Suggestive Selling basic steps:
- Read the guests – Anticipate guests needs by observing and listening, asking questions when in doubt
- Make recommendations – Service staffs being experts in the menu, suggestions and recommendations help make service more personalized and establish a sense of trust and rapport with guests.
- Guide the guests with information – We can only use what we see, hear and know to guide them. Guide the guest in their orders by making suitable suggestions from what you have heard, seen or know.
- Offer options – By offering options, we give our guests choices and most of them appreciate the right to make a decision and thus it is providing them with better service. Offering options may help highlight an item that the guest had previously not noticed that may suit the guests taste.
- Use appetizing descriptions – Use appropriate descriptions that may enhance the guests ‘mental picture’. E.g. (tender & juicy meat, piping hot soups, refreshing ice lemon tea)
- Encourage the guests – Reinforce a guests choice by using certain words or phrases when taking orders or when asking for the sale. E.g. (its our chefs specialty, its very delicious). However avoid exaggerated comments like it’s the best in the world, I guarantee you will like it.
- Thank the guests – Often service staffs forget to thank guests for giving them the order. It’s only polite to thank
Eight Suggestive Selling Techniques:
- When a guest sitting alone orders a glass of wine even before opening the menu and choosing the first course, always be fast in serving it. Not only can this increase wine sales, it also may mean that you have to visit the table less often.
- Find the dominant personality at the table; perhaps it’s the host or a regular who has brought friends. By finding that person you can control the selling dialogue for the entire table. When that person is ready for another beer or glass of wine, he or she may wish to order for the whole table. This person may also be the most likely to order appetizers or dessert.
- “Would you like to try our special cold cuts selection tonight before your main?” If we suggest every time guests order a pasta dish as main we will make an extra sale and guest will have something to complimentary the pasta dish.
- Can I bring you another another round?” You can suggest this if guests finish their drinks before meal is on the table.
- When the daily specials are presented at the shift meeting, take a minute to talk about what wine would go well with the special.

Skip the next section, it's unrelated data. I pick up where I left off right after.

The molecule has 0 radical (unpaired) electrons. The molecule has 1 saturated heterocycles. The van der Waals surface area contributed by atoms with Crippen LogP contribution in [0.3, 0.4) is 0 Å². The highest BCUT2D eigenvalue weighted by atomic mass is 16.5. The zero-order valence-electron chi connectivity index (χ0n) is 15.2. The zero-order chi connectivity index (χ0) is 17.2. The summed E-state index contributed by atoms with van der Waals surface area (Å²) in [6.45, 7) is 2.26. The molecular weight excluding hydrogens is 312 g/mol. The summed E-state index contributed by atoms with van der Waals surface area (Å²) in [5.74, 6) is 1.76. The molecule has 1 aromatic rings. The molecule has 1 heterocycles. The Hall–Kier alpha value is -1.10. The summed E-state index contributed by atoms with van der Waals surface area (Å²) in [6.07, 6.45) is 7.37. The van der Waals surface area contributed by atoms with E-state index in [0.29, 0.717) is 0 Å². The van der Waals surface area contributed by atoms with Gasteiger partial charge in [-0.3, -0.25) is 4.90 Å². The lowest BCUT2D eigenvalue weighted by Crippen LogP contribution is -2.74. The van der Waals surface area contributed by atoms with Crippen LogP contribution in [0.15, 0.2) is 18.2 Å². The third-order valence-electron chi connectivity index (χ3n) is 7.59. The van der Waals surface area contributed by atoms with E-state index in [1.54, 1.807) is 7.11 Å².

- Try to pick items that contrast one another. You’re more likely to hit on something that interests the guest. (Would you like to try our seafood platter or a beef tenderloin?)
- “Are you familiar with our extensive wine list?” This question can help to determine what a guest would prefer and which suggestions to offer. Asking questions allows you to be in control of the table.
- “Our seafood platter looks great today, with very fresh seafood!!!
Using descriptive adjectives gives guests a mental picture and makes the item seem more appealing. Never put a sale above the guests' needs. Just as important as knowing when to sell is knowing when to stop selling.Servers should never appear pushy and more interested in getting a sale than in meeting customers' needs.
Why Guests Buy
In order to effectively satisfy your guests and maximise sales, it is important to understand why guests buy.
- Guests buy emotionally and justify with logic.
- Guests do not buy what they need, they buy what they want.
- Guests buy because it makes them feel good.
- Guests are buying the expectation of feeling good and happy.
- Guests love to buy but hate to be sold.
How to sell
- Sell emotions and feelings. Use phrases that are emotional. Say things like, “You’ll love it!”
- Always look at sales as an added benefit to the guest. What items would you sell to your family and friends? If you apply those same feelings to the guest, it will increase your sales dramatically.
- Set the stage before selling. Remember guests buy when they feel good and happy.
- Remember that your knowledge with regard to food and beverage is considerably greater than most of the guests you will serve. Sharing your knowledge with the guest not only makes their experience more enjoyable but it also leads to increased sales.
- Consistency is extremely important. The employees who give each guest the opportunity to buy always sell the most. Never assume the guest has finished eating or drinking, but at the same time do not oversell.
- Providing excellent service and having a good memory are the best ways to increase sales. The ability to go back to a table and ask a guest if they are ready for another drink, while calling the drink by name, instead of having to ask what the guest is drinking, is not only most impressive, but it also increases sales.
- Once you have sold a guest a new product, always check back to see if they are happy with the item.
- Do your best to make the guest feel good about what they have bought.
- Be prepared to serve and up sell juice, soft drinks, and bottled water to those guests who either do not want to have an alcoholic beverage or those who have just had too much to drink.